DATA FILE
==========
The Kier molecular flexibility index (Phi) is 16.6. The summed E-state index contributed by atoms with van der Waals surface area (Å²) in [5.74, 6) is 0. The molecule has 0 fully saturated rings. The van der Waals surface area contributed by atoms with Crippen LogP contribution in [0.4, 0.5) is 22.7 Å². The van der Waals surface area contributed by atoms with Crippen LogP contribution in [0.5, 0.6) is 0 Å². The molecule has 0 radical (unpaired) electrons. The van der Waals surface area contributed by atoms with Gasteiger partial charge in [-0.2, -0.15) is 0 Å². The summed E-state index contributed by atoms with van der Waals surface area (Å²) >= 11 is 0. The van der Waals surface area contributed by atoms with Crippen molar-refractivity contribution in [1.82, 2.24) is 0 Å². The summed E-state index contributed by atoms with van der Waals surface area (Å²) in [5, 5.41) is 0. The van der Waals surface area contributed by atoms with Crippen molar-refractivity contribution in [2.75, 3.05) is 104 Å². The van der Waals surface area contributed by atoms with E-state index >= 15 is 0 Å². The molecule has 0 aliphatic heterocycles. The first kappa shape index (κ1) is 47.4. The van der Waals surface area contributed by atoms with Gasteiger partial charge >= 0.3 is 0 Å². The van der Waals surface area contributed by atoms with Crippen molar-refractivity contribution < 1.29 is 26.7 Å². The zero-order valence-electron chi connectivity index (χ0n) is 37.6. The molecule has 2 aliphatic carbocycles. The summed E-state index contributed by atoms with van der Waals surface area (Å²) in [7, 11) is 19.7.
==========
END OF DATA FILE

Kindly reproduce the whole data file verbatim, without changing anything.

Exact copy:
The Kier molecular flexibility index (Phi) is 16.6. The summed E-state index contributed by atoms with van der Waals surface area (Å²) in [5.74, 6) is 0. The molecule has 0 fully saturated rings. The van der Waals surface area contributed by atoms with Crippen LogP contribution in [0.4, 0.5) is 22.7 Å². The van der Waals surface area contributed by atoms with Crippen LogP contribution in [0.5, 0.6) is 0 Å². The molecule has 0 radical (unpaired) electrons. The van der Waals surface area contributed by atoms with Gasteiger partial charge in [-0.2, -0.15) is 0 Å². The summed E-state index contributed by atoms with van der Waals surface area (Å²) >= 11 is 0. The van der Waals surface area contributed by atoms with Crippen molar-refractivity contribution in [1.82, 2.24) is 0 Å². The summed E-state index contributed by atoms with van der Waals surface area (Å²) in [5, 5.41) is 0. The van der Waals surface area contributed by atoms with Crippen molar-refractivity contribution in [2.75, 3.05) is 104 Å². The van der Waals surface area contributed by atoms with E-state index >= 15 is 0 Å². The molecule has 0 aliphatic heterocycles. The first kappa shape index (κ1) is 47.4. The van der Waals surface area contributed by atoms with Gasteiger partial charge >= 0.3 is 0 Å². The van der Waals surface area contributed by atoms with Crippen molar-refractivity contribution < 1.29 is 26.7 Å². The zero-order valence-electron chi connectivity index (χ0n) is 37.6. The molecule has 2 aliphatic carbocycles. The summed E-state index contributed by atoms with van der Waals surface area (Å²) in [7, 11) is 19.7.